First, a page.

By Andreas Thomas
Windhoek – The Namibian Government says it condemns in the strongest possible terms the “unconstitutional changes of government” in the West African nation of Mali by the military on Tuesday, 18 August.
In a statement, International Relations and Cooperation Minister Netumbo Nandi-Ndaitwah said the military coup violated the principles of the African Union (AU) and the African Charter on Democracy, Elections and Governance that denounce and reject unconstitutional changes of governments.
The overthrow of democratically elected President Ibraham Boubcar Keïta is contrary to the AU’s solemn commitment to silencing the guns in Africa by 2020, said Nandi-Ndaitwah, who doubles as deputy prime minister.
“The Republic of Namibia aligns itself to the statements issued by both the Chair of the African Union and the Chairperson of the African Union Commission which reaffirm the African Union principle of the total rejection of unconstitutional change of power.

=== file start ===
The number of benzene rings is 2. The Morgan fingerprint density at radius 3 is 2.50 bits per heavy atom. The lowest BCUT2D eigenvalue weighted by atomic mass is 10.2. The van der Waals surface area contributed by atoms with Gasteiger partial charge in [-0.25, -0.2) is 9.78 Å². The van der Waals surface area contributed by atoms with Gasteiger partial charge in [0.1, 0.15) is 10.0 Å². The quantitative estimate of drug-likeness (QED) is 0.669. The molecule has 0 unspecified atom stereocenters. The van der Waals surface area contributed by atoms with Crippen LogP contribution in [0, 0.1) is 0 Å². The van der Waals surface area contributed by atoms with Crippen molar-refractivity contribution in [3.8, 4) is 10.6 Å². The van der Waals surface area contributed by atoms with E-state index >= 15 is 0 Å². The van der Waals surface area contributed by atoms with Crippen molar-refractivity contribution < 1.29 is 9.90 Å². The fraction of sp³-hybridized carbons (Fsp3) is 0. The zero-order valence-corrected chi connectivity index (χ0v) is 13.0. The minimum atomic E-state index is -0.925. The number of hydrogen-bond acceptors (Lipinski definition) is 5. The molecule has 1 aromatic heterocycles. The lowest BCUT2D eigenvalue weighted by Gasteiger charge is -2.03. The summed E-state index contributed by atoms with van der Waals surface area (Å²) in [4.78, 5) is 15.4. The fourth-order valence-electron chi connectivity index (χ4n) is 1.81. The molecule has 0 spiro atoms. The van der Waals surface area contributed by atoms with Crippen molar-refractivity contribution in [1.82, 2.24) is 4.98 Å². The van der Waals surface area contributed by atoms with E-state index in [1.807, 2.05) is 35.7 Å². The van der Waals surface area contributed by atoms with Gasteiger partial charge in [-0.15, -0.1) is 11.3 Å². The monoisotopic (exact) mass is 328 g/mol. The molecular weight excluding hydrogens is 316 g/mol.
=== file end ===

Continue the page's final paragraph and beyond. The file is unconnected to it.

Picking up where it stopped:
In this regard, we call for an immediate restoration of democratic governance and constitutional order in the Republic of Mali and for an immediate release of all political leaders arbitrarily detained,” she said.
Namibia and Mali have enjoyed strong bilateral relations dating back to late 1990s. The two African countries first signed the Cultural, Scientific and Technical Cooperation Agreement in December 1998.
President Keïta who was forced to resign, last visited Namibia in March 2016. He was the guests of honour at Namibia’s 26th independence anniversary in Windhoek.
In August 2016, Namibia hosted the inaugural session of the Joint Permanent Commission of Cooperation with Mali.
During the joint meeting, the two countries discussed about deepening political and economic partnership in the sectors of agriculture, mining, information and communication technology, fisheries, finance, education, culture and crafts.